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Free Telephone Service from Google Voice

Google Voice

Until now, Google Voice was only available “by invitation.”  However, it has now been released for use by the general public: http://www.google.com/voice.  (Click here to go straight to the features page.)  In this article I will go over some of the major features of Google Voice, as well as a quick description of how it helps save us money each month.

What is it?

This service, at it’s root, is a VoIP (Voice over IP) system — which is to say, phone calls are made through the Internet, but without having to install any special equipment (such as with Vonage).  For FREE (within the US and Canada).  You don’t even need a PC to receive or make calls (as you do with Skype).  You can continue using your regular phone line.  I’m not going to go into the technical details of how VoIP works, or how Google uses VoIP to connect to a regular telco phone line; I’ll save that for another article.

(Now, to be fair, we use Vonage as well and it offers some of the same services, such as email transcription (translation to text sent to you in an email), but you have to pay extra.  And it does require a special piece of hardware to connect your house phone line to the Internet.  And.. you can use Google Voice without having a phone line, using your PC, described in this excellent LifeHacker article.)

How does it work?

When you sign up, you choose a new phone number — it can be anywhere in the country, and isn’t tied to a landline (like a normal line from the phone company is).  You then associate it with one or more telephones and when anyone dials your Google Voice number, all the associated phones ring.  So for example, you can just give your friends and family a single Google Voice phone number that when called, simultaneously rings your office phone, home phone, cell phone, car phone, yacht phone…  If you move, your Google voice number comes with you.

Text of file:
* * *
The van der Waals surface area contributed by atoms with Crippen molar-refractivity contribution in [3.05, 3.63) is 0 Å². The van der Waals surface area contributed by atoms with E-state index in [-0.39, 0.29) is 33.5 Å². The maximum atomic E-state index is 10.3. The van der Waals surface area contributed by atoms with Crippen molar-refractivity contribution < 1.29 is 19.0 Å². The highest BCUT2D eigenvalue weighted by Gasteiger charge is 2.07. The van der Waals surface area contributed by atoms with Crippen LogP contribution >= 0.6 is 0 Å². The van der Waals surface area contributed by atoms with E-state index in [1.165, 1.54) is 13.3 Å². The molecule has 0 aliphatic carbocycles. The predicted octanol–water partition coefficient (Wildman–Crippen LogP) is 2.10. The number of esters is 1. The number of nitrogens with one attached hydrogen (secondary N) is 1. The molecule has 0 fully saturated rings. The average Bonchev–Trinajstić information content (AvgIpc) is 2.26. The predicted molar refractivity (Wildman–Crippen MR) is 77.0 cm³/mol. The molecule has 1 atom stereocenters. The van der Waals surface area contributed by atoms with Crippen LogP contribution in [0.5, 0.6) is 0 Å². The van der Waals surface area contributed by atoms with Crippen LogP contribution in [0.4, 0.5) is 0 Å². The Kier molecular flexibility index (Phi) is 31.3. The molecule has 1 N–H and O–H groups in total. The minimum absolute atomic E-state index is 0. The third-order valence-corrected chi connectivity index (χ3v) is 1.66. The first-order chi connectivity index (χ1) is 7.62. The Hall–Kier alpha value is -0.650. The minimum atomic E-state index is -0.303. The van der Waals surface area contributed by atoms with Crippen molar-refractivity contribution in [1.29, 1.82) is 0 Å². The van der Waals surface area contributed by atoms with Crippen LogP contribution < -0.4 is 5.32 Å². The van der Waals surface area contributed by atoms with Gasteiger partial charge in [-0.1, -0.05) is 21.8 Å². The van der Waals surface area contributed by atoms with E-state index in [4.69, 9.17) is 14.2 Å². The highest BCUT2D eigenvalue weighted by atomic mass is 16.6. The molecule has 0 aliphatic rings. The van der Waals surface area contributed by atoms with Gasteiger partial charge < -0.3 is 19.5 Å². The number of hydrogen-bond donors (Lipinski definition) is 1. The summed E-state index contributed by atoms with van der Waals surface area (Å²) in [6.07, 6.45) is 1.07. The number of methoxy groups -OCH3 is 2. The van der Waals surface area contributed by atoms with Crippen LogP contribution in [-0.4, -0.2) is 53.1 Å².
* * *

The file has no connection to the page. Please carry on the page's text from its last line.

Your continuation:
If nobody picks up the phone, the caller gets the opportunity to leave a voicemail.  Which Google Voice then transcribes and emails to you, both as its best guess translated to text and as the audio file.  The transcription is generally hilarious and only sometimes completely unusable, but can give you a general idea at least of who called and from what phone #.

OR… you can screen calls… or accept them but also record the conversation.  You can’t do that with any telephone company offering that I’ve ever heard of.

Voicemail greetings can be customized per caller.  One greeting for your parents, another for your boss, and some generic message for everyone else.


And if you’ve got an Android, Blackberry or iPhone, you can install the Google Voice application which then allows you to make free phone calls.  Free because they use your Internet data plan (which is usually a fixed amount per month for unlimited service), instead of your 3G service which is charged per minute.

Saving Money Every Month

Aside from all those nifty features, we really got excited about Google Voice as a path towards saving money.

Here’s what we did to cut our monthly telecommunications bill in half — we eliminated our Verizon land line, and kept only our Cablevision Internet connection.  Cutting out Verizon saved us $50 per month.  Then we added Vonage back into the mix, which utilizes our Internet connection and costs $25 per month (the cheapest plan).

Savings = $300 per year.  Can you think of anything you can do with $300 in your pocket?

That alone gives us exactly what we had with the Verizon plan, for half the cost.  We then layered Google Voice on top of that for the extra features.  And if we ever move to a new house and get a new phone number, we just update Google Voice with the new house number — anyone using our Google Voice number will continue to be able to reach us no matter where we go.  Gone are the days of having to tell everyone your new phone number; they can continue to reach you wherever you are through your Google Voice number.

On top of that, we save a few more hundred per year since we have Android phones (remember, my Android Kool-Aid story?) and use the Google Voice application there as well.  That means… anytime we have access to the 3G wireless network, or a WiFi connection (almost all the time), we are making free phone calls whether they are local or long distance.

My family has been using this service for several months now, are pleased with what it’s done for us and highly recommend it.  Go sign up.  At the worst you can always get rid of it, having lost nothing except some of your time.

It’s free, and you can’t beat that with a stick.  Nothing ventured, nothing gained.

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Comments on this entry are closed.

  • Teresa July 1, 2010, 12:01 pm

    It would have been nice if this had been around a few years ago when my son was deployed. I was always afraid he’d call and I would miss it. Now I don’t really need it. LOL.

  • Lorken September 24, 2010, 12:29 am

    This article explains how to combine Google Voice with other services to make an even better free phone service:


  • mike October 6, 2010, 9:12 pm

    Thanks Lorken… that’s an excellent post. Did you write that?

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